Brussels (Brussels Morning) KLP, Norway’s largest pension fund, announced today that it would end its investment in 14 major arms manufacturers and their suppliers, including a number of prominent European companies.
KLP chose the 14 companies because they produce weapons such as nuclear weapons, cluster munitions and anti-personnel mines that violate fundamental humanitarian principles. The companies concerned hail from a number of countries, including the UK, China, France, Israel, India, Italy and the US.
Two of the most prominent that are now excluded from the fund’s portfolio are the US-based Raytheon Technologies and British Rolls-Royce. KLP also decided to cut its ties to British Babcock International, China Shipbuilding Industry, the French Dassault Aviation and Thales, the Israeli Elbit Systems, and the Italian Leonardo among other concerns.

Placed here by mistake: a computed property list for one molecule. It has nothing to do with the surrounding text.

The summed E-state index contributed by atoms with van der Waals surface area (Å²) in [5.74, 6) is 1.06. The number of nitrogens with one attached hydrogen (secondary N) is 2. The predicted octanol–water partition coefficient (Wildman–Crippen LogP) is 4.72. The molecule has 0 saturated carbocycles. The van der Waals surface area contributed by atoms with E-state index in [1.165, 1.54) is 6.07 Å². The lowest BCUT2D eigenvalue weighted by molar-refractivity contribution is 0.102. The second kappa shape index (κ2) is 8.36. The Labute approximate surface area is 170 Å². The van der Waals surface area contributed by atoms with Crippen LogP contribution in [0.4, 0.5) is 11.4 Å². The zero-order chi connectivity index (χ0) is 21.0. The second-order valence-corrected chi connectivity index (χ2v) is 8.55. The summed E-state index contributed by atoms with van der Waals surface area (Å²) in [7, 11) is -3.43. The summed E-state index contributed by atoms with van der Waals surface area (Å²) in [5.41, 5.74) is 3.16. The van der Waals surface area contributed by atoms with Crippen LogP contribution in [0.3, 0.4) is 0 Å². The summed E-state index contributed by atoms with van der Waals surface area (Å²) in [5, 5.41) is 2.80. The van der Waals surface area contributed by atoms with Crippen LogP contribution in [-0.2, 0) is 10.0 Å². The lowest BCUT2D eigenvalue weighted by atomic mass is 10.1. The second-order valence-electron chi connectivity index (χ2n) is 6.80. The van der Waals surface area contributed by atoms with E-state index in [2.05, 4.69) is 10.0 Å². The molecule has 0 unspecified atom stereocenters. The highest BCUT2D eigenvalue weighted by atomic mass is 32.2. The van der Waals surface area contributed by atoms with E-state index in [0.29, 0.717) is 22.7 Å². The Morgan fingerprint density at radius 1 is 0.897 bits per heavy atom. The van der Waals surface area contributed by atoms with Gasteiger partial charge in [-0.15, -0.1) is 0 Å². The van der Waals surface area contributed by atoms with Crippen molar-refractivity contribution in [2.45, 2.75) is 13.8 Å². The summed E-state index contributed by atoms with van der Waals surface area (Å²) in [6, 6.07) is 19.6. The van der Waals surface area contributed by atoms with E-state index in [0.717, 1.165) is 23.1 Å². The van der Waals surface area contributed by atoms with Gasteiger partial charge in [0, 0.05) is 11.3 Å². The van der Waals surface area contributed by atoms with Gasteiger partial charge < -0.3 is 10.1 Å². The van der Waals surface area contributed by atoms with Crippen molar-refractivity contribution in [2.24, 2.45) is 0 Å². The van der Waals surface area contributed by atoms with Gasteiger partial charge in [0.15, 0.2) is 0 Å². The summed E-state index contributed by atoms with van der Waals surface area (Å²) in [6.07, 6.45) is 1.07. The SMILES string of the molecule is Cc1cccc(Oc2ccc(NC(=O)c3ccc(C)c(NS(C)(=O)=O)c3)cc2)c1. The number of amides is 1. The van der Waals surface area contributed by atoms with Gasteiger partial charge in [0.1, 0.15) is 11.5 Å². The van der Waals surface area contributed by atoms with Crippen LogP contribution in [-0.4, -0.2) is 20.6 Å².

The fund’s latest decision followed a review of its ethical criteria, which were expanded to include makers of key components used in weapons already deemed to violate humanitarian principles. Explaining the fund’s decision to Reuters, the fund’s head of responsible investment, Kiran Aziz, observed that companies do not need to produce the actual weapons themselves, noting that the new criteria also apply to producers of aircraft and vessels that “have been developed, produced or adapted to launch nuclear weapons.”
As of today’s announcement, KLP has sold all its shares and debt securities tied to the 14 offending companies. The total value of its divestment is estimated at around 1.2 billion Norwegian crowns, or around 121 million euro.
Earlier this year, KLP divested from 16 companies, including Alstom and Motorola, because of their links to infrastructure in Israeli settlements constructed in the occupied West Bank. The company acted on a UN report listing 112 companies found to be supporting the settlements through such means as financing, energy, construction or telecom development.